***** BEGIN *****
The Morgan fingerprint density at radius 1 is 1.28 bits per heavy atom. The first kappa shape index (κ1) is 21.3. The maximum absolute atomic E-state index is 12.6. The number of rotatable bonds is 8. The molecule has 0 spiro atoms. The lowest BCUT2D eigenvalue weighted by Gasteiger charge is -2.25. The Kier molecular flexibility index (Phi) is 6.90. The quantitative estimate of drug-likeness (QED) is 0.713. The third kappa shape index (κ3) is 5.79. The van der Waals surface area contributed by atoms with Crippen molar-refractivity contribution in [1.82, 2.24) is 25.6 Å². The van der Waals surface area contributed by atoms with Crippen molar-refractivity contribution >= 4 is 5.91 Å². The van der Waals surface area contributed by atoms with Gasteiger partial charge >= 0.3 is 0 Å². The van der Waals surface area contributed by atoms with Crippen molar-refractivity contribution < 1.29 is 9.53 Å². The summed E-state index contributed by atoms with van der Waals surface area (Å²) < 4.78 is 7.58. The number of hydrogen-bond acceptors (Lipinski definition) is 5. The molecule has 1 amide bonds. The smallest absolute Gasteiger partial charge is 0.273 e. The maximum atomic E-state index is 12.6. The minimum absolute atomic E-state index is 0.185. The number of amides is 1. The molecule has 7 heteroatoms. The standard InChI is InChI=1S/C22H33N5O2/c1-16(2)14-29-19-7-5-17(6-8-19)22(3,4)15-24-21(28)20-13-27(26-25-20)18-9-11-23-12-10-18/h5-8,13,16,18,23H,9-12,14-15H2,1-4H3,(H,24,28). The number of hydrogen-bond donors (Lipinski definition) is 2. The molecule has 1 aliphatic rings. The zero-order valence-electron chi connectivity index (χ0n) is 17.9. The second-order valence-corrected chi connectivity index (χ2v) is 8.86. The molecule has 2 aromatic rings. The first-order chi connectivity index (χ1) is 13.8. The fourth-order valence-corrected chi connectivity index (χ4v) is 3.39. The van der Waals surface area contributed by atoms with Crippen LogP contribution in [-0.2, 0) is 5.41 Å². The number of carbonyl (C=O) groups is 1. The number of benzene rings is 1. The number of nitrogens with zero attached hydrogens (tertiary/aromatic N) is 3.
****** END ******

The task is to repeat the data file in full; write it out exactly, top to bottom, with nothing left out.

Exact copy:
The Morgan fingerprint density at radius 1 is 1.28 bits per heavy atom. The first kappa shape index (κ1) is 21.3. The maximum absolute atomic E-state index is 12.6. The number of rotatable bonds is 8. The molecule has 0 spiro atoms. The lowest BCUT2D eigenvalue weighted by Gasteiger charge is -2.25. The Kier molecular flexibility index (Phi) is 6.90. The quantitative estimate of drug-likeness (QED) is 0.713. The third kappa shape index (κ3) is 5.79. The van der Waals surface area contributed by atoms with Crippen molar-refractivity contribution in [1.82, 2.24) is 25.6 Å². The van der Waals surface area contributed by atoms with Crippen molar-refractivity contribution >= 4 is 5.91 Å². The van der Waals surface area contributed by atoms with Gasteiger partial charge >= 0.3 is 0 Å². The van der Waals surface area contributed by atoms with Crippen molar-refractivity contribution < 1.29 is 9.53 Å². The summed E-state index contributed by atoms with van der Waals surface area (Å²) < 4.78 is 7.58. The number of hydrogen-bond acceptors (Lipinski definition) is 5. The molecule has 1 amide bonds. The smallest absolute Gasteiger partial charge is 0.273 e. The maximum atomic E-state index is 12.6. The minimum absolute atomic E-state index is 0.185. The number of amides is 1. The molecule has 7 heteroatoms. The standard InChI is InChI=1S/C22H33N5O2/c1-16(2)14-29-19-7-5-17(6-8-19)22(3,4)15-24-21(28)20-13-27(26-25-20)18-9-11-23-12-10-18/h5-8,13,16,18,23H,9-12,14-15H2,1-4H3,(H,24,28). The number of hydrogen-bond donors (Lipinski definition) is 2. The molecule has 1 aliphatic rings. The zero-order valence-electron chi connectivity index (χ0n) is 17.9. The second-order valence-corrected chi connectivity index (χ2v) is 8.86. The molecule has 2 aromatic rings. The first-order chi connectivity index (χ1) is 13.8. The fourth-order valence-corrected chi connectivity index (χ4v) is 3.39. The van der Waals surface area contributed by atoms with Crippen LogP contribution in [-0.2, 0) is 5.41 Å². The number of carbonyl (C=O) groups is 1. The number of benzene rings is 1. The number of nitrogens with zero attached hydrogens (tertiary/aromatic N) is 3.